For architects, engineers and other design professionals, project work is high stakes. The risk of being sued is ever present, whether you have made a professional mistake or a client merely perceives that you have. Success in the industry often depends as much on managing risks as it does completing projects.
Proper risk management practices greatly reduce your chance of facing a claim of negligence and ending up in a lawsuit. Risk management best practices also have the added benefit of helping you improve business processes and provide better results for clients and partnerships.
Here are 10 risk management tips for architects and engineers to help protect your design business.
1. Screen Potential Clients
Many claims can be avoided by screening out risky clients before you even work with them. Avoid litigious clients and those with pending claims against them. Don’t work with clients that want you to cut corners on acceptable practices, ask you for discounted work or entail high maintenance relationship management. Get to know a client before negotiating a contract, use screening forms and ask for references.
2. Write Good Contracts
Contract disputes are a frequent source of claims for design professionals. Poorly written contracts make it difficult to solve problems that arise and are generally a lawsuit waiting to happen. Don’t rely on boilerplate contracts not tailored to the project. Educate clients on proper scope of contractual terms and guarantees as well as the appropriate language. Have a lawyer review potential contracts for problems.
3. Educate Your Team
A lack of training and education about the proper procedures for a design practice can lead to a claim. While some claims are due to technical errors, many others are the result of everyday business practices. Processes such as choosing new clients and drawing up contracts put you at risk of a claim, as do communication issues. Train and supervise junior architects and support staff to minimize your risk.
4. Manage Client Expectations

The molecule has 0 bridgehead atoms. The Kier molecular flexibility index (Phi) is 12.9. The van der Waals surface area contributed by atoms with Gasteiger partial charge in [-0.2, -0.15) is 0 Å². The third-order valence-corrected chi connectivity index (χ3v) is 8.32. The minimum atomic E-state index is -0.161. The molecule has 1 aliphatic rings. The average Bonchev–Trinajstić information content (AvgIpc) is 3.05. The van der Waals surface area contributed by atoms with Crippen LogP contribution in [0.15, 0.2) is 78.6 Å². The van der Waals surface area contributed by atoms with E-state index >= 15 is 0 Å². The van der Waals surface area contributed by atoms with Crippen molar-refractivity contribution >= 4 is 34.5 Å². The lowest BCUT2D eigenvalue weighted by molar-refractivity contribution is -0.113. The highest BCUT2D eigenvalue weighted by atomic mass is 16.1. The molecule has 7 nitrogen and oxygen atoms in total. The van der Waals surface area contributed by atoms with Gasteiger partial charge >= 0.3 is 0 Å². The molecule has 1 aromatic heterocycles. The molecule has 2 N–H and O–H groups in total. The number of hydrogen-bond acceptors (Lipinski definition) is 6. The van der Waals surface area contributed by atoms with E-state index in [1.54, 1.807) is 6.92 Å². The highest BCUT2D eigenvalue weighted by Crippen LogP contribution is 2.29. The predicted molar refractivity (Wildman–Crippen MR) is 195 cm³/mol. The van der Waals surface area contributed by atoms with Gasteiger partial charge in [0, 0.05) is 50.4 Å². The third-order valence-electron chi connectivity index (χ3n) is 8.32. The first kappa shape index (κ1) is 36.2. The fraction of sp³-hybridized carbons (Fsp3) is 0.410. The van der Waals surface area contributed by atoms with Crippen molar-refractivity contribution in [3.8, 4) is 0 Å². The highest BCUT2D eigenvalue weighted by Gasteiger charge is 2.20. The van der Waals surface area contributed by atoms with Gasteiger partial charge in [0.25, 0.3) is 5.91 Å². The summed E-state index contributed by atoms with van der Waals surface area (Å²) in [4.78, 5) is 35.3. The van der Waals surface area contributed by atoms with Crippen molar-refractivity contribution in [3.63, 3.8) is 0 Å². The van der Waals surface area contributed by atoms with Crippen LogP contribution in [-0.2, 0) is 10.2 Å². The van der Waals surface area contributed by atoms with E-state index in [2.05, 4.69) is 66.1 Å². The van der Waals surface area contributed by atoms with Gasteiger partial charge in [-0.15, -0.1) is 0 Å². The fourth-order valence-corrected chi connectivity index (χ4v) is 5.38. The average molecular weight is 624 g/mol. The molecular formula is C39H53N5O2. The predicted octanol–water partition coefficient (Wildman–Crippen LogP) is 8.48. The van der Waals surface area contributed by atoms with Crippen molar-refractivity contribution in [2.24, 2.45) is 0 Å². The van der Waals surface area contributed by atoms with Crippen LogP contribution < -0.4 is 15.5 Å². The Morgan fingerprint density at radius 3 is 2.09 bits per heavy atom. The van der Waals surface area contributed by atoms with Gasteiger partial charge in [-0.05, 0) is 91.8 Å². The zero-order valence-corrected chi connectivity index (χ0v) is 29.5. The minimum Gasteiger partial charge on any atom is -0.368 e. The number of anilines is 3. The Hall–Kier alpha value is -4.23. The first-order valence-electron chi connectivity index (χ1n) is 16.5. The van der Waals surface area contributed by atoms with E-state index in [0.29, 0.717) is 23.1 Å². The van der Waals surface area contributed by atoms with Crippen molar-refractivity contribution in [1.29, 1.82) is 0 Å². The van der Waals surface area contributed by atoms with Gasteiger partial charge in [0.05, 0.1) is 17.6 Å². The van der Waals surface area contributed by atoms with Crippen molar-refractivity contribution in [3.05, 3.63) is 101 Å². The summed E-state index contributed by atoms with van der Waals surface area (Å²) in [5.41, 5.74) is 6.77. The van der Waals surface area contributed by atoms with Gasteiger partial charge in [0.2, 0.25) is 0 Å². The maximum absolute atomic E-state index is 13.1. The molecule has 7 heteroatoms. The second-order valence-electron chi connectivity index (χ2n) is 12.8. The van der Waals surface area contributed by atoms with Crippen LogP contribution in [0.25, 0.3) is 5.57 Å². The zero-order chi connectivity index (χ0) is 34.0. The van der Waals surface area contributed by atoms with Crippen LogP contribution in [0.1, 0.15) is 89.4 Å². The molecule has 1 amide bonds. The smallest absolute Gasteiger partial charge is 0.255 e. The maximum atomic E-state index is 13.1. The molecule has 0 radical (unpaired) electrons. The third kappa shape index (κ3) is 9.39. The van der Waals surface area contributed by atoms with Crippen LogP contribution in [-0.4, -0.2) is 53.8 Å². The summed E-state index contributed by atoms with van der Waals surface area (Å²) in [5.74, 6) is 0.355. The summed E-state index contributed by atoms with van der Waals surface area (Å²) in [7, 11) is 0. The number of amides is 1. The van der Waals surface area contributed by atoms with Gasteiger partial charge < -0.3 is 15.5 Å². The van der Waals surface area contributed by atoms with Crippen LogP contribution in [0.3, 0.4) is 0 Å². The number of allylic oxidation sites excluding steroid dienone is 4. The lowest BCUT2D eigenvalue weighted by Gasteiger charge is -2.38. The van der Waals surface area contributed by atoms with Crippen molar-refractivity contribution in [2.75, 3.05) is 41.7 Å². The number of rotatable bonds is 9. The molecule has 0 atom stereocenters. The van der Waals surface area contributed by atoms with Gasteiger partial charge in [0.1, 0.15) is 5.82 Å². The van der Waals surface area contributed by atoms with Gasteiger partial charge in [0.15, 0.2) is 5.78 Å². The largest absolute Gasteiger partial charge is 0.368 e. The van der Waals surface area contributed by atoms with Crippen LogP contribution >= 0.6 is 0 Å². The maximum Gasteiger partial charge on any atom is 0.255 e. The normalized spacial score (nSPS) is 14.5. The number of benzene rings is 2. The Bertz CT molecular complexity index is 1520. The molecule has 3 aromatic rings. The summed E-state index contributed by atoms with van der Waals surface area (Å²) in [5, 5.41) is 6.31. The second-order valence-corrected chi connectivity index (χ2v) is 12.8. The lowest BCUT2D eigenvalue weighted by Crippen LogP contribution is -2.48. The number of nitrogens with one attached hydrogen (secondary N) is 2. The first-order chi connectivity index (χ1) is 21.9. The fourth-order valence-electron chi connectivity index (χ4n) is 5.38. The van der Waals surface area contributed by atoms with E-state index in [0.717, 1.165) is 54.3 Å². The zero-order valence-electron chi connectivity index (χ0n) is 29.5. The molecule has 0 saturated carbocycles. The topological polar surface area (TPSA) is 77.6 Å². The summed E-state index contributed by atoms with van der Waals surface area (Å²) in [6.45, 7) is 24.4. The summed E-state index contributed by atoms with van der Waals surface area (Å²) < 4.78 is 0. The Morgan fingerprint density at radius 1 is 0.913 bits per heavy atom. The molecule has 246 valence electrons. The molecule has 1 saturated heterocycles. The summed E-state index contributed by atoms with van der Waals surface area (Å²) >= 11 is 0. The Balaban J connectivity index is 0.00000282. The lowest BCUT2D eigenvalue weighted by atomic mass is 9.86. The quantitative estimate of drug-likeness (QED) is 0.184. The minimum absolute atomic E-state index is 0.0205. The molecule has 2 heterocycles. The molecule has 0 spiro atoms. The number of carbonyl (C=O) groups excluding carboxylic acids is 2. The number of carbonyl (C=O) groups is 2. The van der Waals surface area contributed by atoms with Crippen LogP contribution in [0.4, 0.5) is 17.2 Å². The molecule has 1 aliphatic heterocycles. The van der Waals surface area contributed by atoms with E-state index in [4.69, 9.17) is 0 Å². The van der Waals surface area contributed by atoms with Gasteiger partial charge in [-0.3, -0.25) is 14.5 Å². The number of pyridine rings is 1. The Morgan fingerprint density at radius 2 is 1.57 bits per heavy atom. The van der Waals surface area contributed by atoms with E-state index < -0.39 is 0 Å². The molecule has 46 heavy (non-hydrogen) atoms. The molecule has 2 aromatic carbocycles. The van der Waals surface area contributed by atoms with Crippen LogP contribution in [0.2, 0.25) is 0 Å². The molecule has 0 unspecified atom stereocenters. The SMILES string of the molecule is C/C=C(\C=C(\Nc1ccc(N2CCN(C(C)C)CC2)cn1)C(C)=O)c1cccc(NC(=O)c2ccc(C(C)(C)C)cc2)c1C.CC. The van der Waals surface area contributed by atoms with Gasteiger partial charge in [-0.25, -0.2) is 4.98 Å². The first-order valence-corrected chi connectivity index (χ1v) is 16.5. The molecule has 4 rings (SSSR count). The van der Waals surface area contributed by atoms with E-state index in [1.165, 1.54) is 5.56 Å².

Projects, processes and timelines that don’t meet client expectations are a recipe for a claim. Many such problems can be avoided by setting realistic expectations. Be sure not to overextend yourself or make promises you will be unable to keep. Explain your services, capabilities and expected outcomes honestly in a way that will be clear for the client. Communicating upfront helps avoid unwanted surprises.
5. Document Work Activity
Design liability claims often entail a long span of time, making it difficult to remember important details when you’re defending yourself against a potential claim. Avoid deleting or shredding important records, neglecting reporting or letting files get disorganized. Document work activity such as project management, communications and activities with daily activity logs so that there is a paper trail available to help you in the event of a claim.
6. Monitor for Problems
Small problems can grow into big problems when you aren’t paying close attention. Most claims are preceded by familiar warning signs, including communication issues, the client seeming distant, work stoppages or the start of accusations against you or your practice. Monitor for these signs and contact your legal counsel and insurer if you suspect a claim may be in the works against you.
7. Avoid Conflicts of Interest
Serious problems can also arise if a client perceives a conflict of interest in their dealings with you or your practice. Tread carefully in any situation where there is a potential for financial gain, such as partnerships and referrals. The risk is even higher if there is a problem and the referral or partnership doesn’t work out. Avoid making referrals to anyone you or the firm has a financial relationship with to avoid problems.
8. Exit Unsound Projects
Continuing to work on projects with serious problems after you become aware of them can be a huge liability risk for you and your design firm. Projects where a client demands an unworkable strategy, ignores recommendations and sets unreasonable expectations are the most high risk. While terminating a contract is not without risk, it may be the best course of action to make your exit to avoid excess liability.
9. Talk to a Lawyer
Many design practice situations that lead to a costly claim can be avoided by talking to a qualified attorney early on. Consult legal counsel for a contract review whenever you are drawing up a new contract with a client, or when you have questions about legal or regulatory issues with a project or your practice. Knowledge of and adherence to legal standards is the best way to avoid a claim.
10. Protect Your Practice
Claims of negligence can occur even when you’ve done everything by the book, so it’s important to protect your practice. Every day, architects, engineers, contractors and other design professionals like you risk being sued for the work you do on a project if something goes wrong. Your choice of professional liability insurance matters for you and your career. With coverage from Lockton Affinity Architect and Engineer, you receive competitive coverage, great benefits, the best available pricing and best-in-class customer service.
At Lockton Affinity, we make it easy for you to quickly receive a quote, apply for coverage and get certificates of insurance. Receive an indication of what our coverage will look like for your business today.